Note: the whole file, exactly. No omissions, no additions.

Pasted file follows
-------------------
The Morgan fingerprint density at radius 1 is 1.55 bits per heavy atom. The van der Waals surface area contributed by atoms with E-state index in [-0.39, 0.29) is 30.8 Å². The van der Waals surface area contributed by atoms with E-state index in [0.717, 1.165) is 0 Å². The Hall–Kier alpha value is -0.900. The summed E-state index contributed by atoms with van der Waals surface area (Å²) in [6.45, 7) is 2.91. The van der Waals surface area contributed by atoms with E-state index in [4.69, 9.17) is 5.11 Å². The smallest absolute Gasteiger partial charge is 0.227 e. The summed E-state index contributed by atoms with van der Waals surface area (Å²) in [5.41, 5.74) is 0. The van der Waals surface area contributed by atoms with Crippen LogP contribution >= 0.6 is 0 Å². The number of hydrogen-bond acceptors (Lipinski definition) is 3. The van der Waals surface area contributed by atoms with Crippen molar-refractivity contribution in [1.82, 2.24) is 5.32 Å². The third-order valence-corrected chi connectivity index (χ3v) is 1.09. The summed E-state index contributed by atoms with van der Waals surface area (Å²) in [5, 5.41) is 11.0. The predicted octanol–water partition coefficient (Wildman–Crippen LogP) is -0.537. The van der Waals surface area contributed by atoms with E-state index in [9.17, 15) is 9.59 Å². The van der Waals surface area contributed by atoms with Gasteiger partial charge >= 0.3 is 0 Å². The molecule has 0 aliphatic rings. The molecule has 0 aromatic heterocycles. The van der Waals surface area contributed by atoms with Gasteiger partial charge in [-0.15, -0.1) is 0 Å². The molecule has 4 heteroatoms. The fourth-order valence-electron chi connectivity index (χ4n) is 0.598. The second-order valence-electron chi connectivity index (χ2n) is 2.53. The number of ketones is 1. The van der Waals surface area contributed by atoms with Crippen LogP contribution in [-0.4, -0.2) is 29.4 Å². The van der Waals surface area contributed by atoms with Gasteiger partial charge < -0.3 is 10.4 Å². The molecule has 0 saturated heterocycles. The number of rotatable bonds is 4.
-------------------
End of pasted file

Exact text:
The Morgan fingerprint density at radius 1 is 1.55 bits per heavy atom. The van der Waals surface area contributed by atoms with E-state index in [-0.39, 0.29) is 30.8 Å². The van der Waals surface area contributed by atoms with E-state index in [0.717, 1.165) is 0 Å². The Hall–Kier alpha value is -0.900. The summed E-state index contributed by atoms with van der Waals surface area (Å²) in [6.45, 7) is 2.91. The van der Waals surface area contributed by atoms with E-state index in [4.69, 9.17) is 5.11 Å². The smallest absolute Gasteiger partial charge is 0.227 e. The summed E-state index contributed by atoms with van der Waals surface area (Å²) in [5.41, 5.74) is 0. The van der Waals surface area contributed by atoms with Crippen LogP contribution >= 0.6 is 0 Å². The number of hydrogen-bond acceptors (Lipinski definition) is 3. The van der Waals surface area contributed by atoms with Crippen molar-refractivity contribution in [1.82, 2.24) is 5.32 Å². The third-order valence-corrected chi connectivity index (χ3v) is 1.09. The summed E-state index contributed by atoms with van der Waals surface area (Å²) in [5, 5.41) is 11.0. The predicted octanol–water partition coefficient (Wildman–Crippen LogP) is -0.537. The van der Waals surface area contributed by atoms with E-state index in [9.17, 15) is 9.59 Å². The van der Waals surface area contributed by atoms with Gasteiger partial charge >= 0.3 is 0 Å². The molecule has 0 aliphatic rings. The molecule has 0 aromatic heterocycles. The van der Waals surface area contributed by atoms with Gasteiger partial charge in [-0.15, -0.1) is 0 Å². The molecule has 4 heteroatoms. The fourth-order valence-electron chi connectivity index (χ4n) is 0.598. The second-order valence-electron chi connectivity index (χ2n) is 2.53. The number of ketones is 1. The van der Waals surface area contributed by atoms with Crippen LogP contribution in [-0.4, -0.2) is 29.4 Å². The van der Waals surface area contributed by atoms with Gasteiger partial charge < -0.3 is 10.4 Å². The molecule has 0 saturated heterocycles. The number of rotatable bonds is 4.